How to support your uniformed partner when you’re not in uniform

Whether you’re new to the military community or you’ve been part of the military family for a while, you might wonder how you can best support your partner in uniform. Military Service Members aren’t often allowed to disclose the details of their jobs, missions, or trainings. This lack of sharing can feel like a barrier to connecting with your partner in meaningful ways, which can contribute to feelings of loneliness and less intimacy. Try these tips to support your partner.

  • Learn more. You’ll probably feel more connected to your partner when you better understand military culture, the different branches of service, your partner’s job title, and as much as possible about basic duties and what military environments are like. Find out what you can about the potential stressors of your partner’s role. Read about security clearances and what they mean for the level of detail your partner can share about work so you’re less prone to hurt feelings.
  • Practice good communication skills. Listen, provide encouragement, and ask some questions when your partner shares information about the job. Ask your partner how you can best give support. Sometimes it can be tempting to offer advice, but it’s often better just to be a good listener. Validate your partner’s thoughts and feelings without judgment.
  • Be flexible. Accept that change is a part of being a military family. Try to adapt to the demands of military life, whether it be your partner working long hours or having to PCS every few years. Brainstorm specific solutions to help solve problems together, such as what school to send your kids to or how to adjust your budget in your new location. After a move, explore new places and activities together to keep your relationship strong.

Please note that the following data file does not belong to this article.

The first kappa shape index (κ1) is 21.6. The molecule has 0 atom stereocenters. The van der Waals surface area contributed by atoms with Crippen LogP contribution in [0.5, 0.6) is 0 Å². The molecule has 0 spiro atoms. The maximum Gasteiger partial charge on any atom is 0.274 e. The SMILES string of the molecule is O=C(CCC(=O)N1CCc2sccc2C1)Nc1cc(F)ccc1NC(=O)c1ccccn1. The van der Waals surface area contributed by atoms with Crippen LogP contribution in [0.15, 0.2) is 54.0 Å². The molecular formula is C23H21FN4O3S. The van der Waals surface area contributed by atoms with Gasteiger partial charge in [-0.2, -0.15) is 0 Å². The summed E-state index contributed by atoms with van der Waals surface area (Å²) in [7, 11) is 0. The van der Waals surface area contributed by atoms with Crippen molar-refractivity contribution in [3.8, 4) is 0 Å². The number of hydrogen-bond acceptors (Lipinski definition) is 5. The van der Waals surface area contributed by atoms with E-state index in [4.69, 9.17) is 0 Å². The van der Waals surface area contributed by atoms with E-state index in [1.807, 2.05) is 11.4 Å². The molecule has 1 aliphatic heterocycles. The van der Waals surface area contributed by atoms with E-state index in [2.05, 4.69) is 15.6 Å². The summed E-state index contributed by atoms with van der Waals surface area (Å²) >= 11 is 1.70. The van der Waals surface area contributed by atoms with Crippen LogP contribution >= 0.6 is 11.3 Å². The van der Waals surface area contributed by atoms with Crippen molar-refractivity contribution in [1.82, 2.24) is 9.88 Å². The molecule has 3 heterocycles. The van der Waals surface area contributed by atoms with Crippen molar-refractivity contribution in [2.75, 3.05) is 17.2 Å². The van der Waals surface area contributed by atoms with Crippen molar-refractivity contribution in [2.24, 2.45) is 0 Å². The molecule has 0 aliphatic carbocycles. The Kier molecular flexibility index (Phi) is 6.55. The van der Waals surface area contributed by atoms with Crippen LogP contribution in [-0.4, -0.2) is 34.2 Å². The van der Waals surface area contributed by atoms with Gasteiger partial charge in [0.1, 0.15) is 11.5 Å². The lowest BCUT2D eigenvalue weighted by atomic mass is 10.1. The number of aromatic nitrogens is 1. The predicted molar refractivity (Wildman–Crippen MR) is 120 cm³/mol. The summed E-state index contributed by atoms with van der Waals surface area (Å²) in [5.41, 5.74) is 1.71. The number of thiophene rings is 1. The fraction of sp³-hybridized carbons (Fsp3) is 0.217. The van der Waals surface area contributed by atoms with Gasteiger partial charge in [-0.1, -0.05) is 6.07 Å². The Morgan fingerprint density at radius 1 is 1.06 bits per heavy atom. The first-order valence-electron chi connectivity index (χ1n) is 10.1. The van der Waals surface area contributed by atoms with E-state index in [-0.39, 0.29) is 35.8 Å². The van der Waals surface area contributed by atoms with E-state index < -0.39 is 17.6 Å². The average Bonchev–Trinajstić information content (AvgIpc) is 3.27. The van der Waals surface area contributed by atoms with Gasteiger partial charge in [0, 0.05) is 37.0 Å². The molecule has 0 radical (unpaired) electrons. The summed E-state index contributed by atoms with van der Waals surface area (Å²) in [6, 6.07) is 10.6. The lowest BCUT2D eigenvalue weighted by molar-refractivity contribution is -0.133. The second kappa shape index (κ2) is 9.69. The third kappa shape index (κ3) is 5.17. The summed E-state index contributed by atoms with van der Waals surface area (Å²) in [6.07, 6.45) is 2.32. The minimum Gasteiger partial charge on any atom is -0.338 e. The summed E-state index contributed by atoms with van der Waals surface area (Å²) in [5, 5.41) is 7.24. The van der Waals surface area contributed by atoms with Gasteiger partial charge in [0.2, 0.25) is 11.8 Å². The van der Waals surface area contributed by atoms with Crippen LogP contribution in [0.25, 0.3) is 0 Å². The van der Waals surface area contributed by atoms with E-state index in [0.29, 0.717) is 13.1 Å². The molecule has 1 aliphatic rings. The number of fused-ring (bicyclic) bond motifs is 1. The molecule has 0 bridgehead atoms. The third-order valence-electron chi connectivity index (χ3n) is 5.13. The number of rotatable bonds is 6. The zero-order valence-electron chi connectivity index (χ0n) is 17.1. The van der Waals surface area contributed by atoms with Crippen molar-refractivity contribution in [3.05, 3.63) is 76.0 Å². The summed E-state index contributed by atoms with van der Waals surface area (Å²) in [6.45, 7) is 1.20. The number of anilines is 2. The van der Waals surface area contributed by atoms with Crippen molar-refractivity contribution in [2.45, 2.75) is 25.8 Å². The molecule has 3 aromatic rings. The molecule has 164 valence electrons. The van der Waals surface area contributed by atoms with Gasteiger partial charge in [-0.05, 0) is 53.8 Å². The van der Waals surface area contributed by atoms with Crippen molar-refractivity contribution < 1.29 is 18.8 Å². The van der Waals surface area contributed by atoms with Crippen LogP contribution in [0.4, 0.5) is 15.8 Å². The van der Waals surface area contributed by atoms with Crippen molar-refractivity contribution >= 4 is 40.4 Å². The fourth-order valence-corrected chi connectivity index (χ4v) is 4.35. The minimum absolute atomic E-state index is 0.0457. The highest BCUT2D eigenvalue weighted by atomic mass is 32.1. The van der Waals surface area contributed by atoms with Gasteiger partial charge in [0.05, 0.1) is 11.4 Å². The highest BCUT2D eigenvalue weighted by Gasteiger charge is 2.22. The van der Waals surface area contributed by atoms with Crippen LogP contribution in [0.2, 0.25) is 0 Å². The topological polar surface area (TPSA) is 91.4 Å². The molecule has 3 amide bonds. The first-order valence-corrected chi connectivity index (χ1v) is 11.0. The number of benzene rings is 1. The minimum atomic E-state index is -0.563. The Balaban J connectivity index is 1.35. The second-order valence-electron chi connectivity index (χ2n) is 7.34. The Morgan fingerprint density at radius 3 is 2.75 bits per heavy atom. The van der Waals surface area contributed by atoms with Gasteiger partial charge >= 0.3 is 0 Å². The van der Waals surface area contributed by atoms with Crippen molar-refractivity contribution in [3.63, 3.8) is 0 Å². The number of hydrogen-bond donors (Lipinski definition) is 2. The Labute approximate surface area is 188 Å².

• Find connection and support outside your relationship. Other military families, chaplains, healthcare workers, mental health professionals, family members, and friends are all important sources of support you and your partner can talk to. Build up your network with others who know or are learning about military family life.

It can be difficult to support your partner when you don’t fully understand what he or she is going through. Reduce stress and build a connection for you, your partner, and your relationship by learning more about military culture. Read more HPRC articles about military family life here.

Resources

Allen, E. S., Rhoades, G. K., Stanley, S. M., & Markman, H. J. (2011). On the home front: Stress for recently deployed Army couples. Family Process, 50(2), 235–247. doi:10.1111/j.1545-5300.2011.01357.x

Fruzzetti, A. E., & Worrall, J. M. (2010). Accurate expression and validating responses: A transactional model for understanding individual and relationship distress. In Support Processes in Intimate Relationships (pp. 121–150).

Johnson, M. D., Horne, R. M., & Galovan, A. M. (2016). The developmental course of supportive dyadic coping in couples. Developmental Psychology, 52(12), 2031–2043. doi:10.1037/dev0000216

Nicoleau, A., Kang, Y. J., Choau, S. T., & Knudson-Martin, C. (2016). Doing what it takes to make it work. Journal of Family Issues, 37(12), 1639–1657. doi:10.1177/0192513x14543852